Prochilo stands to benefit, however, from a new city policy that eliminates municipal development charges on certain missing middle housing types. Those charges, which developers pay when they receive a building permit, can run several hundred thousands of dollars for a fourplex. The funds are used to support infrastructure, community centres, parks, and new homes.

Development charges in Ontario can be as much as $135,000 per home — and in some cities, these costs have spiked by as much as 900% in less than 20 years, according to a provincial task force report on housing released earlier this year.

In July, City Council implemented a new policy exempting development charges on multiplexes with up to four units. The fees would be waived on second, third, and fourth units on a single property. Meanwhile, the city increased the charges for other types of properties by nearly 50%.

These exemptions are separate from the recently approved and hotly debated Bill 23, or the “More Homes Built Faster Act.” The bill allows multiple units as of right on all residential lots, cuts development fees, and bars residents or environmental groups from appealing a development to the Ontario Land Tribunal, among other changes.

For Porchilo, the municipal exemptions are a huge benefit. But should he want to build a fourplex with a laneway or garden suite, he would no longer be eligible for the development charge exemption at all.

“It kind of seems redundant to what they're trying to achieve, because if they want missing middle, four to six units should be that missing middle target,” Prochilo said. “And now you're going to penalize a developer for providing the extra unit or two.”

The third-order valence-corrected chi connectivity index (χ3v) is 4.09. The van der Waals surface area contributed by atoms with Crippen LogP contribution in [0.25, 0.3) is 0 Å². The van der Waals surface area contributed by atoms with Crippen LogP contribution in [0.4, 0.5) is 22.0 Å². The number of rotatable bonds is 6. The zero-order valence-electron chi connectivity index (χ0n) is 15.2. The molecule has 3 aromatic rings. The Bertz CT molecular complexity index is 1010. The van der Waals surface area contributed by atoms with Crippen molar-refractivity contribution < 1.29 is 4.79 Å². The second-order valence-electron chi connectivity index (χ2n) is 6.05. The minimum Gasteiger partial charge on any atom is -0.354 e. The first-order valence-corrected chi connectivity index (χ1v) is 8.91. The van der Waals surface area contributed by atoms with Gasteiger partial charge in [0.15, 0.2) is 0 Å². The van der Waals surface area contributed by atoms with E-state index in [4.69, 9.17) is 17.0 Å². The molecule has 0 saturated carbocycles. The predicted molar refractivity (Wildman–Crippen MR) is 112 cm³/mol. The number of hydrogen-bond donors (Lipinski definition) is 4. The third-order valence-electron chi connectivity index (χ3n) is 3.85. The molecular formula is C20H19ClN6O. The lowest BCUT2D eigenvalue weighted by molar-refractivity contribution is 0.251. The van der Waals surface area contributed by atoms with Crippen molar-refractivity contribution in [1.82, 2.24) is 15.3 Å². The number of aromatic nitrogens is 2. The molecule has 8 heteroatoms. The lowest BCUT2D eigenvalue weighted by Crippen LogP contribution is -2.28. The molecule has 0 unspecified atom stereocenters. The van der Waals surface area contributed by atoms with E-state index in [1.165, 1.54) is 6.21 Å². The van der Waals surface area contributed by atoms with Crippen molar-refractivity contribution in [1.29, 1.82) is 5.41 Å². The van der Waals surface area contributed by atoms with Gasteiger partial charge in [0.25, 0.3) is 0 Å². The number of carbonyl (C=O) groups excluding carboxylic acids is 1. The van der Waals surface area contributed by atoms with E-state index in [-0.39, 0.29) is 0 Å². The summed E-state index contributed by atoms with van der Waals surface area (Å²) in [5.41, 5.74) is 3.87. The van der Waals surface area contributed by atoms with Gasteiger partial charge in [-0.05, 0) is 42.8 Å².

Christian Chan, a planning consultant who works with Urbinco on its development applications, also questions the city’s logic.

“To me, it's perfectly reasonable to have a fourplex and have a lane suite/garden suite also exempt from the development charges,” he says.

Meanwhile, the City says it is taking steps to improve the approvals process.

READ: It’s a Green Light for Toronto Garden Suites After All

In late October, Mayor John Tory said plans were underway to create a new development and growth division at the city to streamline the development applications process, cutting red tape and speeding up approval times.

“It is all to ensure that we cut through what has too often been an approval quagmire for people that are seeking to build new housing get new homes approved as quickly as possible,” he said.

Chan says he’s noticed city staff becoming more familiar with multiplex housing types — and that should ultimately help the process move faster. He also cites new policies for multiplex development the city is advancing as part of the Expanding Housing Options in Neighbourhoods initiative.

“A lot of these concepts and the zeitgeist surrounding the missing middle is starting to permeate into the planning department,” Chan says.

Still, he would like to see the city prioritize such housing developments when they come in.

“If the province and the city want to advance this notion of creating more housing supply, especially in multiplex and missing middle formats, then I think from a procedural standpoint they have to say … ‘We’re going to be basically putting them at the top of the pile,’” Chan said. “That’s the suggestion that I have if they want to walk the walk.”